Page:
“Looking at the positions posted on three ‘top’ social platform vendor sites doesn’t bode well for the clients. While we’re all searching for success stories, I forecast many dismal failures ahead if the right people aren’t being used in the right ways. Of 55 jobs posted by those vendors offering social collaboration solutions for businesses, only 4 of the jobs listed have any sort of business analysis consulting or enterprise software implementation experience as a requirement. That’s nothing short of scary.”

    As you astutely clarified, it’s not just an issue of hiring the right resources, either. Ideally, when resources such as ourselves are recruited into any of these organizations, they should be utilized as a cadre of Drill Sergeants who can cross-train and mentor those coming up in the ranks as the next generation of service professionals. It’s not enough to rally the troops with a new battle cry, we need to be in a position to carefully build best practices, share basic tenets of consultancy, architect best practices, and vet the competency levels of the rest of the team.  We need to write the narratives for social enterprise from within.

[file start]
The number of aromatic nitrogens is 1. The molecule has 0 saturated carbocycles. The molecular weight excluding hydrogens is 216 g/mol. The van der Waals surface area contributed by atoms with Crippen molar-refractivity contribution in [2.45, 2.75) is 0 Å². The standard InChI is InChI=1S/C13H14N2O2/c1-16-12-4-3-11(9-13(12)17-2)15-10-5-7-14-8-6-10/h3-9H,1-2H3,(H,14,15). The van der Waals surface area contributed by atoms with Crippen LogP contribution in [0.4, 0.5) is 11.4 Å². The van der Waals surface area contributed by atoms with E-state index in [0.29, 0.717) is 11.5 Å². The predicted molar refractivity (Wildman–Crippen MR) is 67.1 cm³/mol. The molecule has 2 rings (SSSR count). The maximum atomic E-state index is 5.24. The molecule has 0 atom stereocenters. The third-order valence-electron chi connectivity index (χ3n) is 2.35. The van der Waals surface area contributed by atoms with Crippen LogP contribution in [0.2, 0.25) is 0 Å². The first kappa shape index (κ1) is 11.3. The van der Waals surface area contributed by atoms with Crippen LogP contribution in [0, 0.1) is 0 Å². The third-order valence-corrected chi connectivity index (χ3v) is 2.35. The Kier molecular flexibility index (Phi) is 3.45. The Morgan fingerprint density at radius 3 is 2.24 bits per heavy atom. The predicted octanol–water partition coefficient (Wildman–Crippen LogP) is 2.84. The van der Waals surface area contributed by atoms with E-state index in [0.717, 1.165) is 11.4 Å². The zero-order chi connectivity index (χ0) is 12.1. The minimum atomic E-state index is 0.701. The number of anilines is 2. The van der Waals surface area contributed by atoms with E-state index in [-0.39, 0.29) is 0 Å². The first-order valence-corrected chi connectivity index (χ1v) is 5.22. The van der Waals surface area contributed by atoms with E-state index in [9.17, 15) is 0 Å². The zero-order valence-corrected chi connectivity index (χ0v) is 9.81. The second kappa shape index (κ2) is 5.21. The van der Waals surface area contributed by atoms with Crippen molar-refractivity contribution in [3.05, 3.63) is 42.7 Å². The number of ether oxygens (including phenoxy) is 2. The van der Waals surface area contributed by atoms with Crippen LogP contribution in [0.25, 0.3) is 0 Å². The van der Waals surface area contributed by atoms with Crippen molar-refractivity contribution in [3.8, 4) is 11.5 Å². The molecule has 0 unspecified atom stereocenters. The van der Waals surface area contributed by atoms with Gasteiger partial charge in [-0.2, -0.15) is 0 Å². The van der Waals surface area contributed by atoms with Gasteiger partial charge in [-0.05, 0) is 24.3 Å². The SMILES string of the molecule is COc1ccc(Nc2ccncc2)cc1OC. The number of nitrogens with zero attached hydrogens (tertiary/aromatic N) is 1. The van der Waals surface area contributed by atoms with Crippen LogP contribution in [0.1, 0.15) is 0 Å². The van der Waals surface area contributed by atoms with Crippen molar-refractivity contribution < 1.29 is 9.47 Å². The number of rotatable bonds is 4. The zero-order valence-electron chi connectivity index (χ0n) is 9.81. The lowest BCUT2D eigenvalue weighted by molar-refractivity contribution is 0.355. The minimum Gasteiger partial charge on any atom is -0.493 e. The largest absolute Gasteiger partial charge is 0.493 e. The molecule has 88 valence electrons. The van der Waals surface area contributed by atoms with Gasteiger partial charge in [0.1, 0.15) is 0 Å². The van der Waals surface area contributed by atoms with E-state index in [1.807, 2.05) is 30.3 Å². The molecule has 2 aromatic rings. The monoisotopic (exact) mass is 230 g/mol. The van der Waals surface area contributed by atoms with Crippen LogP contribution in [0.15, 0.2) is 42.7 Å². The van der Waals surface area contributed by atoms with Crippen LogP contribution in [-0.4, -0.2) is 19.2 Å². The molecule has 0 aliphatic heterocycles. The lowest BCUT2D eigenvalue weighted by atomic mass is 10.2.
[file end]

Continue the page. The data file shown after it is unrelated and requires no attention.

I’m game. As are several skilled colleagues.  Now what? 

    • Sadly,  I come across very few companies with recruitment resources to filter for an experienced cadre of
      Drill Sergeants who can cross-train and mentor. Fire in the hole!

    • Thanks @krcraft for your sharing your thoughts, much appreciated!